Painting or staining your fence is a great way to increase its longevity. Damp and moisture are enemies to any bare timber; sealing the structure with one of the many products available will allow it to stay drier and stronger as the seasons and years pass by. Style, of course, is also part of the equation. A rich, dark stain, a black or white hue, or a bold colour on your fence can add kerb appeal and make your yard a more visually pleasing place to be.

Which is better, painting or staining? There’s no simple answer—as is often the case, it depends on what you hope to achieve. Both can provide protection and make your fence look good. We’ve laid out the pros and cons of each to help you decide on your fence treatment.



Painting a fence is generally considered to be more expensive than staining one. The paint is pricier, and an undercoat or other primer may also be required. Stain, however, must be reapplied more often, and a larger volume of it may be used in application. The price difference between the two methods works out to be quite negligible and varies widely according to the quality and brand of the product. However, for the best results it’s a good idea to splash out on good quality outdoor paint or stain.



This, of course, is very subjective. Stain offers a more natural-looking finish, closer to the look of bare timber—although modern stain options include a wider range of colours. Paint can offer a sharper and more vibrant appearance. If you want something very dark, properly white, or brightly coloured, paint will be your best option.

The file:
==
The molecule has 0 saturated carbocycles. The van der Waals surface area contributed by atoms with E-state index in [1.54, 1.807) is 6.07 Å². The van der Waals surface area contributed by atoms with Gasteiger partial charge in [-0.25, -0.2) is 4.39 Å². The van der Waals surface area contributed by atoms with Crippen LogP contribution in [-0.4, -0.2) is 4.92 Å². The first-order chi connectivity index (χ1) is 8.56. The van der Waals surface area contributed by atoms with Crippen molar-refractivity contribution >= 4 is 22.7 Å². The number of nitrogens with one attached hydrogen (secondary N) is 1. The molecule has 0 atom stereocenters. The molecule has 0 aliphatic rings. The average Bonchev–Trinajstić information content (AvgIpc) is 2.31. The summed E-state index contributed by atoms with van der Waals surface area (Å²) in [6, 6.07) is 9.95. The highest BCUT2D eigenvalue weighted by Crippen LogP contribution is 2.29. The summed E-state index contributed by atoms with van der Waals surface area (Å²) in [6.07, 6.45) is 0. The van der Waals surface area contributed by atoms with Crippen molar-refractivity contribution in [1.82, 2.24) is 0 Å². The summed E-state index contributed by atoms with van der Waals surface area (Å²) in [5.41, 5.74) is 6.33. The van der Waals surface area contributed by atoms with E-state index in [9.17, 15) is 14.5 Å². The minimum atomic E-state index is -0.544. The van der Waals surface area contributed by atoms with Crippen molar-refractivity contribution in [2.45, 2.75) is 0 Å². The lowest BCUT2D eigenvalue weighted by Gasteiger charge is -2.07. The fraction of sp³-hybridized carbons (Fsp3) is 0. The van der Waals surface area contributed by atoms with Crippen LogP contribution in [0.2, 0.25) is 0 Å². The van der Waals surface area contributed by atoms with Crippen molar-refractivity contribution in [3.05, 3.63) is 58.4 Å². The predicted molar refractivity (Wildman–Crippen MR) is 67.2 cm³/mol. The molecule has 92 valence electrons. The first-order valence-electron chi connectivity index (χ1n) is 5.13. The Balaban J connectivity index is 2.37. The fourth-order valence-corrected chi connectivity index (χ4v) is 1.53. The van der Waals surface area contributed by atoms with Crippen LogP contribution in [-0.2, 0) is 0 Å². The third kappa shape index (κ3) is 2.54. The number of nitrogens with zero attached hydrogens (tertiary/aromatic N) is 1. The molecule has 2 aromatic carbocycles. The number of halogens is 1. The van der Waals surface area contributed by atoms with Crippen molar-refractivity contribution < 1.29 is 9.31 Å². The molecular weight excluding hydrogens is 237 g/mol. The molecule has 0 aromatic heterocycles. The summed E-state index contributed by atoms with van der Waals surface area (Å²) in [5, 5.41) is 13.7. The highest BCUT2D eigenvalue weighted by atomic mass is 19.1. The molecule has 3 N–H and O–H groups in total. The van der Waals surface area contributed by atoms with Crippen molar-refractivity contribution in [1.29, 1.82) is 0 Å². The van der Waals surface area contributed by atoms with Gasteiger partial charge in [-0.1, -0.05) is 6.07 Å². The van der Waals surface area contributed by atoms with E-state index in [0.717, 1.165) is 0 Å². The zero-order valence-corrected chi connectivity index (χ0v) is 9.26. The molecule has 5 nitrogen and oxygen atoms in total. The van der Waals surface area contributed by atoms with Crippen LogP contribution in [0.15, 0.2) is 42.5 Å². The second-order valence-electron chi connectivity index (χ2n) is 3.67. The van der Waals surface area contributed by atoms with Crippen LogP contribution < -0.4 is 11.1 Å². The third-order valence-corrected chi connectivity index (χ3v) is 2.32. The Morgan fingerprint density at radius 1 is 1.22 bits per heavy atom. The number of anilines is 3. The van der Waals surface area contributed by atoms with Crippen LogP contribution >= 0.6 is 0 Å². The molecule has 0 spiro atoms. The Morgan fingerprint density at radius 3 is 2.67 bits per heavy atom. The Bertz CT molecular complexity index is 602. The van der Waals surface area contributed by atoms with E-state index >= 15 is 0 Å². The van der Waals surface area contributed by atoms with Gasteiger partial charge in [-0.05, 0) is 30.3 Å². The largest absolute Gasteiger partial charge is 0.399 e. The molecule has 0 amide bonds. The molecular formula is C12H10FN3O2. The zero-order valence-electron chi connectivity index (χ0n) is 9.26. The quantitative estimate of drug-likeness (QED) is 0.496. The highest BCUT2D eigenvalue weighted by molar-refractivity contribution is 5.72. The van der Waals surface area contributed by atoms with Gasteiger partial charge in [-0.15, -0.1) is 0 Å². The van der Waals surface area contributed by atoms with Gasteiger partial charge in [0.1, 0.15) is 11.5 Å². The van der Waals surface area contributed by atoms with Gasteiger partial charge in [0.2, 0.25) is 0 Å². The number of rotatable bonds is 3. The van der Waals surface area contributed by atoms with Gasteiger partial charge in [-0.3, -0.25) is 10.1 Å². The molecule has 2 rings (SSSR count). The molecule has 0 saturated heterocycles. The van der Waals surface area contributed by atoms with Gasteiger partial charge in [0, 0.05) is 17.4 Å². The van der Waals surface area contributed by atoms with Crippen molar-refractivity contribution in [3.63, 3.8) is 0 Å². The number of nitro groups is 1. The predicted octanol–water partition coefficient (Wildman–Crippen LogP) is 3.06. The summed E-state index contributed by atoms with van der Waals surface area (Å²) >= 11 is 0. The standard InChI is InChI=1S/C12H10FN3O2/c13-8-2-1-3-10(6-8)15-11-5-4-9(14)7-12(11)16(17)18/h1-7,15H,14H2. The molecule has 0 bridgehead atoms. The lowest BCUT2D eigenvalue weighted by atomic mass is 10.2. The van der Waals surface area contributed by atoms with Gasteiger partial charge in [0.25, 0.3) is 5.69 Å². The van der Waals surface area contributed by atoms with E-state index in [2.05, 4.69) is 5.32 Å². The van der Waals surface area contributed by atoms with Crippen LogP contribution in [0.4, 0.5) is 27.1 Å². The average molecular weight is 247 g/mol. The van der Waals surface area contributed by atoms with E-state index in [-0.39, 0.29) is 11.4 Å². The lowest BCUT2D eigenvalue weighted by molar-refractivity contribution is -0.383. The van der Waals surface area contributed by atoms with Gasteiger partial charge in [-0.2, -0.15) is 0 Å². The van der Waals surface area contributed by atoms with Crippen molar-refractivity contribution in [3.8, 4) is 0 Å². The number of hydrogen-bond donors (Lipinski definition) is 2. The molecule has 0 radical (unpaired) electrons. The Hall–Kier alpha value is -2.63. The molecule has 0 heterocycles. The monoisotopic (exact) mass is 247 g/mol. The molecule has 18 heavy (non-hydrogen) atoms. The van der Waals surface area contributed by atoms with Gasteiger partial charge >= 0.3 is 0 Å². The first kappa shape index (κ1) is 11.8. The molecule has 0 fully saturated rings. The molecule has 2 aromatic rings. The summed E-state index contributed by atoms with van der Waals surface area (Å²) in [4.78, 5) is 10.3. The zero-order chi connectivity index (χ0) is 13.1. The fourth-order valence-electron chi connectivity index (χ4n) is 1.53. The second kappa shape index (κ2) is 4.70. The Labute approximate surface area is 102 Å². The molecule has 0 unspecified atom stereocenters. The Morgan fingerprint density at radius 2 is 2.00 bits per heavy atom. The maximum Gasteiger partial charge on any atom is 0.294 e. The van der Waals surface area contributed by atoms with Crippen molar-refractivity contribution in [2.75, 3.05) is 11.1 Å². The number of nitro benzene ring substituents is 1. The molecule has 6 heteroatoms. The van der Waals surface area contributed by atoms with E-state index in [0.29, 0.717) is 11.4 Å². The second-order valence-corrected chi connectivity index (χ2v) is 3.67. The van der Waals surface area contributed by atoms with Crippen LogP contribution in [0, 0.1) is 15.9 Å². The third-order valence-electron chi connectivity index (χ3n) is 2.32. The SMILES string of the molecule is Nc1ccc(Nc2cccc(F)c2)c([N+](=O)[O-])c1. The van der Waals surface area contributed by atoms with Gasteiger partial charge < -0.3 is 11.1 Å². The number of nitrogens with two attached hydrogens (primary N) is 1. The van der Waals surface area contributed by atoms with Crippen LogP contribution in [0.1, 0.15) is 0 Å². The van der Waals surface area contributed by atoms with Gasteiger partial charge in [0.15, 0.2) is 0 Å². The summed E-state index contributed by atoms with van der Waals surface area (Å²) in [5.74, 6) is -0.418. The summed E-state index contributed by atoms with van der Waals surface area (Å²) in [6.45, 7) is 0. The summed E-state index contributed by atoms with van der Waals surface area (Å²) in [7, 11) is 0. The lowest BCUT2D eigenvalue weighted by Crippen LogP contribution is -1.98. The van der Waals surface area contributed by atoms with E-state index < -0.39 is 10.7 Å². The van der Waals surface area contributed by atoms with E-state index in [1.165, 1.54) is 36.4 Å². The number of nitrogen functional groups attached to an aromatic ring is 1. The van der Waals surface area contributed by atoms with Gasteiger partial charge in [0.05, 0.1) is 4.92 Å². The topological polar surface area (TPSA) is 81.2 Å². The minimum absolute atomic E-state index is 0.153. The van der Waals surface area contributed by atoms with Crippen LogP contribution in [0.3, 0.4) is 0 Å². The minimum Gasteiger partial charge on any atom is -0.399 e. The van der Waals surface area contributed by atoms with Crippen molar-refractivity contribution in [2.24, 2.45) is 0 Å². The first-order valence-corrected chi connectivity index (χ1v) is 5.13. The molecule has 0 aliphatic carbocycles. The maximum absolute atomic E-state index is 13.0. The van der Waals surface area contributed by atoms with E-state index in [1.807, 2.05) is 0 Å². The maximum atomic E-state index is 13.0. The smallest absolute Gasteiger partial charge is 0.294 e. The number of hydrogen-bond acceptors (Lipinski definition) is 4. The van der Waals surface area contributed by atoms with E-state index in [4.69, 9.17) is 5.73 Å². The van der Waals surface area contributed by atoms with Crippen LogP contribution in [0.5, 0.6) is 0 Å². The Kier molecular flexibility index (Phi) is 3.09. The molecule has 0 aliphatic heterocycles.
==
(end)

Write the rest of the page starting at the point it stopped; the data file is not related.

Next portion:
An important thing to consider will be how your chosen treatment will look as it ages. Stains penetrate deeply into wood, which means that as they get older the colour will just start to fade evenly. This gives the fence a pleasantly weathered look.  Paint, on the other hand, can chip and peel, leaving bare patches and an uneven, messier look. As stain can absorb unevenly on rougher surfaces, it is often recommended as a good option for a new fence, while sanding and painting is the preferred treatment for an older one.



Which is easier? Generally speaking, a stain is the simpler of the two options to apply yourself. To prepare the surface, all that’s required is a quick waterblasting or scrub with a stiff brush. Stain can then be applied directly to the fence.

Preparing to paint involves cleaning, sanding, primer, and possibly several coats. As paint is thicker than stain and gives an opaque cover, it is less forgiving and requires a more careful application to achieve the desired look.

Both paint and stain can be finished with a sealant, but in some cases this is not necessary. Check the product you are using to see whether this is recommended.



Both paint and stain offer a fence great protection against the elements. Paint, particularly oil-based paint, tends to provide the best protection against moisture as it forms a thicker coating over the wood. However, this is most effective only when the paint is well-maintained, and the protection factor can reduce quickly as paint chips off.

Stain does not give as much protection but it does penetrate deeper into the wood, which means that it does offer some degree of protection even as it fades. If you are looking for heavy-duty protection, the best course of action would be to paint your fence with oil-based paint and keep on top of the maintenance by touching it up or repainting regularly.

Still on the fence? At the end of the day, both of these methods will protect your fence against the elements and make them look good. And both require regular maintenance for continued effectiveness. For a new fence, staining may win out—but for an older one, painting often gives the best finish and protection.


Maintain Your Property offers home and rental property maintenance services in the Wellington region, making it easy to paint, stain, and maintain your fences. Contact the team to book in a job or discuss the best options for your property.